Canadian Plastics

New elastomer puts B.C. footwear company on fast track

Botex Industries Corp., a Langley, B.C.-based manufacturer of footwear components for the athletic and casual shoe industries, has entered a research and development agreement with Converse Footwear t...

December 1, 1999   Canadian Plastics



Botex Industries Corp., a Langley, B.C.-based manufacturer of footwear components for the athletic and casual shoe industries, has entered a research and development agreement with Converse Footwear to create shoe parts with a promising new elastomer material Botex has developed in-house. According to Botex vice-president marketing and sales Doug Sheridan, Converse is interested in developing new products with the elastomer because the material will lower tooling costs, reduce overhead and shorten cycle time in comparison to rubber and urethane materials currently used.

Sheridan says the material was originally created by Kevin Parkinson, vice-president research and developement, for use in a water shoe that could be worn for protection while training for barefoot skiing. He describes the material as an elastomeric compound with a phthalate-free plastisol base. It can be formulated with a durometer hardness range of 30 to 85 Shore A, and a density ranging from 0.4 to 1.3 g/cc, in solid or foamed forms.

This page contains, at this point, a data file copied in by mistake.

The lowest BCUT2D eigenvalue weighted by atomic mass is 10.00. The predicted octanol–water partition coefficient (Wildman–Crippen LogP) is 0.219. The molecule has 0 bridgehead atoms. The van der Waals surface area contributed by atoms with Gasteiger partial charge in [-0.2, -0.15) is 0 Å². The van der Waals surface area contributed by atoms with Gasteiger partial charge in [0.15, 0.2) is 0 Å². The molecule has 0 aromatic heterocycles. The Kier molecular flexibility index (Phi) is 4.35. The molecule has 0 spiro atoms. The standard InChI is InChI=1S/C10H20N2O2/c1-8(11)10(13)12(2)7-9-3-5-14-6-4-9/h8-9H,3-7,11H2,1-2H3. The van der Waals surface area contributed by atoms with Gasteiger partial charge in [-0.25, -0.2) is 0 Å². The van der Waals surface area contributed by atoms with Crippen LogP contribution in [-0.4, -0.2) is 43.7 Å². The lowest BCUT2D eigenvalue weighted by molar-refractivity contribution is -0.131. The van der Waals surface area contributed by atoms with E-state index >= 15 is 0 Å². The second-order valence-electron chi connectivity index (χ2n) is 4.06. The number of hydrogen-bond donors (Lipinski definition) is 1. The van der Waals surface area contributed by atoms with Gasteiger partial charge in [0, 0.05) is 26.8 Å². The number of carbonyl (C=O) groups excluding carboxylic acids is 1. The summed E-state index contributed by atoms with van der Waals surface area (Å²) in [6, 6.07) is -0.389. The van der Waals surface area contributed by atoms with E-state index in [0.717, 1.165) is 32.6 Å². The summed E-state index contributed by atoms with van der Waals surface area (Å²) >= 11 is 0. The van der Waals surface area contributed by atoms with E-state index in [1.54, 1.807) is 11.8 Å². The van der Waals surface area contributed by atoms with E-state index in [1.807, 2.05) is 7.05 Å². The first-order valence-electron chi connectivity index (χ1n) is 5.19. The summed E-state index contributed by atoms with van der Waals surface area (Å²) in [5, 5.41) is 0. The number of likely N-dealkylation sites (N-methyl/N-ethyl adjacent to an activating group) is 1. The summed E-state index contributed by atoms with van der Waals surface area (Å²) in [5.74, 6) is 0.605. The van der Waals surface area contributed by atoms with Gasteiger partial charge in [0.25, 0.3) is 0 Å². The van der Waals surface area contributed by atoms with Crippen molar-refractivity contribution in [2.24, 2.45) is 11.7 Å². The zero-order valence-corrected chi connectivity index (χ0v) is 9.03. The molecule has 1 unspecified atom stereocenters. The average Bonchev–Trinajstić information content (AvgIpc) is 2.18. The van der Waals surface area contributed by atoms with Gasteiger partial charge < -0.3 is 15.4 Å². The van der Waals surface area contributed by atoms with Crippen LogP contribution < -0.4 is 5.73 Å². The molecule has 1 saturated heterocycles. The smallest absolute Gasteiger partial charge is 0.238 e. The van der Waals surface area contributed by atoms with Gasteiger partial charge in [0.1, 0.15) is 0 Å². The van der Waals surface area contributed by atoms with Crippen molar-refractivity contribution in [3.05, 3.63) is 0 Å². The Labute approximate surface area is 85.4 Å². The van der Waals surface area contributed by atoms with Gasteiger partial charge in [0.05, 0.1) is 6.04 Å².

“Before, if you wanted a cushioning-type system in shoes, you had to go to a foamed urethane, and if you wanted high abrasion resistance you had to use rubber,” says Sheridan. “By adjusting the formula, our material can work in both cushioning and abrasion applications.” The plastisol-based formulation also provides the material with enhanced UV-resistance and weatherability properties in comparison to rubber.

In production, the molten material is gravity fed into an open cavity or cavities. A mating-half of a mold is positioned over the cavity, but no compression or pressure is used in the process, thereby significantly reducing tooling complexity and costs. The net result, says Sheridan, is a much higher production capacity per dollar of capital investment than a comparable compression or injection molding operation.

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A combination of the material’s properties and low-pressure molding process provide the user with another advantage: the ability to form multiple-density, multiple-color parts from a single cavity. As many as three to four colors or densities can be used in one cavity without risk of losing the distinctiveness of any one layer.

“With rubber, the more colors or phases you introduce, the durometer range of the layers start to blend together,” says Sheridan. “This technology allows us to isolate, say, the soft parts of the out soles for cushioning from the hard parts of the out soles for abrasion.”

Botex’s current customer base is in the sports footwear, apparel, sports equipment, industrial component and other industries. In addition to using the material and production process at its Langley facility, Botex is licensing the technology to outside companies.


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